Contributor: Gordon K. Klintworth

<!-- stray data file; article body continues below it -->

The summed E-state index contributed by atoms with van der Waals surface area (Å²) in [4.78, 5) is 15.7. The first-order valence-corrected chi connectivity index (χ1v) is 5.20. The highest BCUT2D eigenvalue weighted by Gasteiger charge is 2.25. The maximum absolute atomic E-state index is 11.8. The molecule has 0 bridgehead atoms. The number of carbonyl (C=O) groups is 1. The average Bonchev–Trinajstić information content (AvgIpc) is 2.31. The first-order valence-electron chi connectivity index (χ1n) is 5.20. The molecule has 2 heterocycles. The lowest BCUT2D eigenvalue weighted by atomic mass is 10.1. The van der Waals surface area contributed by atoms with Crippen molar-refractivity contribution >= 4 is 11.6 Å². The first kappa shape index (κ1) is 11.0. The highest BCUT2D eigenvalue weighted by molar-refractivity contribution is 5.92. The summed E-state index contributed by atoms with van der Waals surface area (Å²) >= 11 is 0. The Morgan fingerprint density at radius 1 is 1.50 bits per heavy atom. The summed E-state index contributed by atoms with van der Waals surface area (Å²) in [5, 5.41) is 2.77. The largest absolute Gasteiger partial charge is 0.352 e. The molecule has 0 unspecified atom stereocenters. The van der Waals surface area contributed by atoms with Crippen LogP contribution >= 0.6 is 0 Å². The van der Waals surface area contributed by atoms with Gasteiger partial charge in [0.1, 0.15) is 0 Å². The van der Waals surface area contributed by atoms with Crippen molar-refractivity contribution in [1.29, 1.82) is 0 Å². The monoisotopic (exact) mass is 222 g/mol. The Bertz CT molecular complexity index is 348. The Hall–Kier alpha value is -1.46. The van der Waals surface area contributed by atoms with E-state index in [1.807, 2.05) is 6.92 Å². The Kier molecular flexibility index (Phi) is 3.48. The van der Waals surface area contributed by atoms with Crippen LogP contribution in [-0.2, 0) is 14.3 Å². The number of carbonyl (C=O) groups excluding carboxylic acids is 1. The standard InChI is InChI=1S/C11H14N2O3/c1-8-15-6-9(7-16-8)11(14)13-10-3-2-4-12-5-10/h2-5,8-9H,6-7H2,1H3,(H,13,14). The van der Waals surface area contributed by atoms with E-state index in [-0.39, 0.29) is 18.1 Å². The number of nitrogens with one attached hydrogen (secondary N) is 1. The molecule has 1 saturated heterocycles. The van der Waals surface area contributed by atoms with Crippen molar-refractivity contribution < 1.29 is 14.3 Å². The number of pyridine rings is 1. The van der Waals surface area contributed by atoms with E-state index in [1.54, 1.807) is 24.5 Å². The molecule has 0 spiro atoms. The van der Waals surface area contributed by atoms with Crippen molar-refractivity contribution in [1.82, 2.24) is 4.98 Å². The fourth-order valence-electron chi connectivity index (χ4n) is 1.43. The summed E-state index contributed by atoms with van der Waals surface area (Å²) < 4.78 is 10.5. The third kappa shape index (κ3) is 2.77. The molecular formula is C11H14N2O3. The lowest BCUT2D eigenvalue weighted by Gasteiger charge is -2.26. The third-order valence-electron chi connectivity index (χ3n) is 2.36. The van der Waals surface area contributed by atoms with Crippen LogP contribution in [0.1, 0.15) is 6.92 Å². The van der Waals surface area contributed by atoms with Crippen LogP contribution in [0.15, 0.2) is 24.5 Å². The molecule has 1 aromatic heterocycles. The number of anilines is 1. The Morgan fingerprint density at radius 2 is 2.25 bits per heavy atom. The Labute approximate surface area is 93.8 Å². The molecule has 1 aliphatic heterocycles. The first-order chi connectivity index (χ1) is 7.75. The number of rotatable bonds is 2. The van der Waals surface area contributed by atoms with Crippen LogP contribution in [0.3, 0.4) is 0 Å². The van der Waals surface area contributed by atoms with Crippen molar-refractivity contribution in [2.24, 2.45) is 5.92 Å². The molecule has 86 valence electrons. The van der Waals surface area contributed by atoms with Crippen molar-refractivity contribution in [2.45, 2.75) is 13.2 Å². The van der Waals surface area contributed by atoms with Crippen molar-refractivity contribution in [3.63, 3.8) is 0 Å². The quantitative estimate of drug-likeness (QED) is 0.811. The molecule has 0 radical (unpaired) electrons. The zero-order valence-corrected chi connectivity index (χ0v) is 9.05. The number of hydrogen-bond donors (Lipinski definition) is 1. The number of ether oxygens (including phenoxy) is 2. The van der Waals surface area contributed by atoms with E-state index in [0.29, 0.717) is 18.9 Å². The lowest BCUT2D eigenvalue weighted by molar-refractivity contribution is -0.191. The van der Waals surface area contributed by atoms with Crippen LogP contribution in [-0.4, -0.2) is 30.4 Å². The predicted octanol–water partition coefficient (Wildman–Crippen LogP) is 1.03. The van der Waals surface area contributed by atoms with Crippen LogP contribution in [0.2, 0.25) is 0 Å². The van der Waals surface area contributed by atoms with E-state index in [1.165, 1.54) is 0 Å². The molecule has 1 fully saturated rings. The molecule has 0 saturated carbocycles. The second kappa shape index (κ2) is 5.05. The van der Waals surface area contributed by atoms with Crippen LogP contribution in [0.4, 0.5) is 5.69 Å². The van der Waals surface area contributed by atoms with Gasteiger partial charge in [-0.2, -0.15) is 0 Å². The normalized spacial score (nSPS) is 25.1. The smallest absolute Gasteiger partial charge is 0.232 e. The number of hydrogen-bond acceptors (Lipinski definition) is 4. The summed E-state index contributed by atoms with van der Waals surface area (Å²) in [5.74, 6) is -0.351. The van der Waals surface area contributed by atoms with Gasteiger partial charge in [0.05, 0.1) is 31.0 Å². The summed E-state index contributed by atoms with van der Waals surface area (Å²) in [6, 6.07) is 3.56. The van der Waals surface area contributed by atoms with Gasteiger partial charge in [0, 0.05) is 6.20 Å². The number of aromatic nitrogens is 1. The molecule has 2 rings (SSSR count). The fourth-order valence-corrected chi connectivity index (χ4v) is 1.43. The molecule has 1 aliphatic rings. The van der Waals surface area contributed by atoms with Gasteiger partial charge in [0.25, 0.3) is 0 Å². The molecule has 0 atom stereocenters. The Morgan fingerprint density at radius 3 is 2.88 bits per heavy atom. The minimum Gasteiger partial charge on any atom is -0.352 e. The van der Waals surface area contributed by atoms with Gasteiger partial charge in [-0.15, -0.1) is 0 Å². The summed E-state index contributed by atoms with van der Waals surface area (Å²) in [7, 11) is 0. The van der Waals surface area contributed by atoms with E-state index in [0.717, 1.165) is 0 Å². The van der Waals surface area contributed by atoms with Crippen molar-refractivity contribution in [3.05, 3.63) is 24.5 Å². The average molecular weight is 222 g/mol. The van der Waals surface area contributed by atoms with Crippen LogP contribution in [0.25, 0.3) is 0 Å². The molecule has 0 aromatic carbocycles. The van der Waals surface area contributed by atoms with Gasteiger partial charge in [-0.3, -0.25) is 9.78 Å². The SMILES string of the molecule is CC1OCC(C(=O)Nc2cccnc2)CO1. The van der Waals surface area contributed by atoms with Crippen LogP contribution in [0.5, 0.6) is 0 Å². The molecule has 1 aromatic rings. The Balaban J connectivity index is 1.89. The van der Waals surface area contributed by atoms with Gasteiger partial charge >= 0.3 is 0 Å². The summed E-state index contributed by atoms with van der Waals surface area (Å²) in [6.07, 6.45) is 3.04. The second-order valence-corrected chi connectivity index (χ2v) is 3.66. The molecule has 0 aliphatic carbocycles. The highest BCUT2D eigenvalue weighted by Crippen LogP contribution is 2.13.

Rheumatoid arthritis is a chronic systemic autoimmune disease that affects the joints and other tissues. The condition may occur at any age, but the onset is usually during the third or fourth decade of life. Polyarthritis is a prominent feature. Many of the lesions, including those in the sclera are characterized by the rheumatoid nodule. The cornea is frequently affected and the corneal melting syndrome occurs especially in the peripheral cornea. Corneal stromal tissue is often lost without an associated inflammatory infiltrate. Sometimes a full thickness corneal perforation develops. Other ocular manifestations include: keratoconjunctivitis sicca, keratitis (incuding sclerosing keratitis [keratitis - sclerosing]), peripheral corneal furrows, scleritis (which may be necrotizing [scleritis - necrotizing]), episcleritis and ocular motility disturbances. Many lesions, including those in the sclera are characterized by necrosis surrounded by a zone of chronic inflammation containing macrophages, lymphocytes, epithelioid cells and multincleated giant cells. The retina and choroid is rarely involved in rheumatoid arthritis. Therapy with chloroquine or hydroxychloroquine can cause toxicity [chloroquine toxicity, hydroxychloroquine toxicity].